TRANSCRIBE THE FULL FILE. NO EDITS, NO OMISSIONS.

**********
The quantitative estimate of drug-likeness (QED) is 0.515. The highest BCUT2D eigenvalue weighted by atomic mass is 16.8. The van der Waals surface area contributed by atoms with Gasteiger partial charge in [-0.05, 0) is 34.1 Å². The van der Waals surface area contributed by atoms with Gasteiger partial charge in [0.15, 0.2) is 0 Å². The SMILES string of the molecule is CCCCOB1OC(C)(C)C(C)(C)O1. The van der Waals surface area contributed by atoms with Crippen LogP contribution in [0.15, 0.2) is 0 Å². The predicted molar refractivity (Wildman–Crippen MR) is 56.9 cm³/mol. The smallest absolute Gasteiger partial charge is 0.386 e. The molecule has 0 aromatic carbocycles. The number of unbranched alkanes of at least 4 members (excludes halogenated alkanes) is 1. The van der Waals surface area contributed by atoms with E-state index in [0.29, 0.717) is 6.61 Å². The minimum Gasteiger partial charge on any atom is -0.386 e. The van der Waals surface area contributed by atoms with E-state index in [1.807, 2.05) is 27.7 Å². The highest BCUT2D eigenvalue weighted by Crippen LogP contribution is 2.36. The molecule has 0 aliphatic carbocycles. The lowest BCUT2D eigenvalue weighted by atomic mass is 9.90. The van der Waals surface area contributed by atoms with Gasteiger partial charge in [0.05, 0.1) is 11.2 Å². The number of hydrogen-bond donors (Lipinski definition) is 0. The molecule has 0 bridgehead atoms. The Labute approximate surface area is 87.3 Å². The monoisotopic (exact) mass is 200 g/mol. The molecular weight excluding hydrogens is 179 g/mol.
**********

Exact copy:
The quantitative estimate of drug-likeness (QED) is 0.515. The highest BCUT2D eigenvalue weighted by atomic mass is 16.8. The van der Waals surface area contributed by atoms with Gasteiger partial charge in [-0.05, 0) is 34.1 Å². The van der Waals surface area contributed by atoms with Gasteiger partial charge in [0.15, 0.2) is 0 Å². The SMILES string of the molecule is CCCCOB1OC(C)(C)C(C)(C)O1. The van der Waals surface area contributed by atoms with Crippen LogP contribution in [0.15, 0.2) is 0 Å². The predicted molar refractivity (Wildman–Crippen MR) is 56.9 cm³/mol. The smallest absolute Gasteiger partial charge is 0.386 e. The molecule has 0 aromatic carbocycles. The number of unbranched alkanes of at least 4 members (excludes halogenated alkanes) is 1. The van der Waals surface area contributed by atoms with E-state index in [0.29, 0.717) is 6.61 Å². The minimum Gasteiger partial charge on any atom is -0.386 e. The van der Waals surface area contributed by atoms with E-state index in [1.807, 2.05) is 27.7 Å². The highest BCUT2D eigenvalue weighted by Crippen LogP contribution is 2.36. The molecule has 0 aliphatic carbocycles. The lowest BCUT2D eigenvalue weighted by atomic mass is 9.90. The van der Waals surface area contributed by atoms with Gasteiger partial charge in [0.05, 0.1) is 11.2 Å². The number of hydrogen-bond donors (Lipinski definition) is 0. The molecule has 0 bridgehead atoms. The Labute approximate surface area is 87.3 Å². The monoisotopic (exact) mass is 200 g/mol. The molecular weight excluding hydrogens is 179 g/mol.